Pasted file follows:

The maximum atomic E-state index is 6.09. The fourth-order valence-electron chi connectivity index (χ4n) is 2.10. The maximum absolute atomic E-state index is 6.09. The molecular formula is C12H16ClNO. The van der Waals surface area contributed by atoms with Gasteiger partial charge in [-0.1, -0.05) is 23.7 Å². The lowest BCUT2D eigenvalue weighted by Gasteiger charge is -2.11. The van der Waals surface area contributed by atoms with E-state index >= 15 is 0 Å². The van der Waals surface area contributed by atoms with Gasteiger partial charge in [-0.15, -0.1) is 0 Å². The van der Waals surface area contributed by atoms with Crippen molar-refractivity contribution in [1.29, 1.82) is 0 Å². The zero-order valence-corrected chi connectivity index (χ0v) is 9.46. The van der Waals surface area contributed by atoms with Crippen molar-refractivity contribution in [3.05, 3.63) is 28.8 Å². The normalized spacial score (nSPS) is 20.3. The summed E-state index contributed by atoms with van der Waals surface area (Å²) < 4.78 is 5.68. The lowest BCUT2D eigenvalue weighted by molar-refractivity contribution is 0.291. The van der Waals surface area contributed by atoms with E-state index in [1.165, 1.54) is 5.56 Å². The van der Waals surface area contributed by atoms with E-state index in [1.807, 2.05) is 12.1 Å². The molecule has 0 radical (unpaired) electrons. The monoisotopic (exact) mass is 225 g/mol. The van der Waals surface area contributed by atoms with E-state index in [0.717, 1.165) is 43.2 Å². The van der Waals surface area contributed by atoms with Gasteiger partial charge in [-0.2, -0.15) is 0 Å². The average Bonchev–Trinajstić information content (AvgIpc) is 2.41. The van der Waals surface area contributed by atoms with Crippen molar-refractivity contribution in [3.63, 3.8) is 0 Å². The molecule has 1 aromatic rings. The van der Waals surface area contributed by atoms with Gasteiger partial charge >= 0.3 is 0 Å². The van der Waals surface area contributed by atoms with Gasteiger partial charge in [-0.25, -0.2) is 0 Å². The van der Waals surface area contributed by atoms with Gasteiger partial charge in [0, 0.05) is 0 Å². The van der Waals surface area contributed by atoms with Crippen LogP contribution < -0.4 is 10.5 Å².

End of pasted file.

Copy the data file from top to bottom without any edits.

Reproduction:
The maximum atomic E-state index is 6.09. The fourth-order valence-electron chi connectivity index (χ4n) is 2.10. The maximum absolute atomic E-state index is 6.09. The molecular formula is C12H16ClNO. The van der Waals surface area contributed by atoms with Gasteiger partial charge in [-0.1, -0.05) is 23.7 Å². The lowest BCUT2D eigenvalue weighted by Gasteiger charge is -2.11. The van der Waals surface area contributed by atoms with E-state index >= 15 is 0 Å². The van der Waals surface area contributed by atoms with Gasteiger partial charge in [-0.15, -0.1) is 0 Å². The van der Waals surface area contributed by atoms with Crippen molar-refractivity contribution in [1.29, 1.82) is 0 Å². The zero-order valence-corrected chi connectivity index (χ0v) is 9.46. The van der Waals surface area contributed by atoms with Crippen molar-refractivity contribution in [3.05, 3.63) is 28.8 Å². The normalized spacial score (nSPS) is 20.3. The summed E-state index contributed by atoms with van der Waals surface area (Å²) < 4.78 is 5.68. The lowest BCUT2D eigenvalue weighted by molar-refractivity contribution is 0.291. The van der Waals surface area contributed by atoms with E-state index in [1.165, 1.54) is 5.56 Å². The van der Waals surface area contributed by atoms with E-state index in [1.807, 2.05) is 12.1 Å². The molecule has 0 radical (unpaired) electrons. The monoisotopic (exact) mass is 225 g/mol. The van der Waals surface area contributed by atoms with E-state index in [0.717, 1.165) is 43.2 Å². The van der Waals surface area contributed by atoms with Gasteiger partial charge in [-0.2, -0.15) is 0 Å². The average Bonchev–Trinajstić information content (AvgIpc) is 2.41. The van der Waals surface area contributed by atoms with Crippen molar-refractivity contribution in [3.63, 3.8) is 0 Å². The molecule has 1 aromatic rings. The van der Waals surface area contributed by atoms with Gasteiger partial charge >= 0.3 is 0 Å². The van der Waals surface area contributed by atoms with Gasteiger partial charge in [-0.25, -0.2) is 0 Å². The van der Waals surface area contributed by atoms with Gasteiger partial charge in [0, 0.05) is 0 Å². The van der Waals surface area contributed by atoms with Crippen LogP contribution < -0.4 is 10.5 Å².